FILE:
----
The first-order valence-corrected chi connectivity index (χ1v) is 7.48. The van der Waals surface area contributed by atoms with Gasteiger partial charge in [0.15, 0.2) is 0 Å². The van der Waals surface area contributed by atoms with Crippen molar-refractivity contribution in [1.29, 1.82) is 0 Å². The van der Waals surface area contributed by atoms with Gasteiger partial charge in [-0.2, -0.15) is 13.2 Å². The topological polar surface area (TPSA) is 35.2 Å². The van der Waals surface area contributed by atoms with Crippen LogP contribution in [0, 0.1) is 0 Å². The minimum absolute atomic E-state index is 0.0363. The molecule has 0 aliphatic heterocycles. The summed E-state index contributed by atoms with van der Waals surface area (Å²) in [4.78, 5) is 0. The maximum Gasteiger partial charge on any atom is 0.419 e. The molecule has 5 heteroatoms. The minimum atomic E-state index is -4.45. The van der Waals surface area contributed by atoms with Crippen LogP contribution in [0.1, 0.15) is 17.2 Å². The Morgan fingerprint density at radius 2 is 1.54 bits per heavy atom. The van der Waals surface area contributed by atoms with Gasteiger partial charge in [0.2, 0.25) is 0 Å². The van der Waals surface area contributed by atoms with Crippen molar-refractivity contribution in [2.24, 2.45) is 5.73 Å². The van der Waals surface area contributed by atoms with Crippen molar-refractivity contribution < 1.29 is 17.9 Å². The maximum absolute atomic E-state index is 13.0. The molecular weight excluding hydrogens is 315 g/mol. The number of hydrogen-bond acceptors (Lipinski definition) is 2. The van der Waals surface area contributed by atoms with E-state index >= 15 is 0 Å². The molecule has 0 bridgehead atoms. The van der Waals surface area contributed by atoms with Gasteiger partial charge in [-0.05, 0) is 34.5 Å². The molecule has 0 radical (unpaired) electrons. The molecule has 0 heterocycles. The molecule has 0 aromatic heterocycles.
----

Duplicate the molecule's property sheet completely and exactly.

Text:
The first-order valence-corrected chi connectivity index (χ1v) is 7.48. The van der Waals surface area contributed by atoms with Gasteiger partial charge in [0.15, 0.2) is 0 Å². The van der Waals surface area contributed by atoms with Crippen molar-refractivity contribution in [1.29, 1.82) is 0 Å². The van der Waals surface area contributed by atoms with Gasteiger partial charge in [-0.2, -0.15) is 13.2 Å². The topological polar surface area (TPSA) is 35.2 Å². The van der Waals surface area contributed by atoms with Crippen LogP contribution in [0, 0.1) is 0 Å². The minimum absolute atomic E-state index is 0.0363. The molecule has 0 aliphatic heterocycles. The summed E-state index contributed by atoms with van der Waals surface area (Å²) in [4.78, 5) is 0. The maximum Gasteiger partial charge on any atom is 0.419 e. The molecule has 5 heteroatoms. The minimum atomic E-state index is -4.45. The van der Waals surface area contributed by atoms with Crippen LogP contribution in [0.1, 0.15) is 17.2 Å². The Morgan fingerprint density at radius 2 is 1.54 bits per heavy atom. The van der Waals surface area contributed by atoms with Gasteiger partial charge in [0.2, 0.25) is 0 Å². The van der Waals surface area contributed by atoms with Crippen molar-refractivity contribution in [2.24, 2.45) is 5.73 Å². The van der Waals surface area contributed by atoms with Crippen molar-refractivity contribution < 1.29 is 17.9 Å². The maximum absolute atomic E-state index is 13.0. The molecular weight excluding hydrogens is 315 g/mol. The number of hydrogen-bond acceptors (Lipinski definition) is 2. The van der Waals surface area contributed by atoms with E-state index >= 15 is 0 Å². The molecule has 0 bridgehead atoms. The van der Waals surface area contributed by atoms with Gasteiger partial charge in [-0.05, 0) is 34.5 Å². The molecule has 0 radical (unpaired) electrons. The molecule has 0 heterocycles. The molecule has 0 aromatic heterocycles.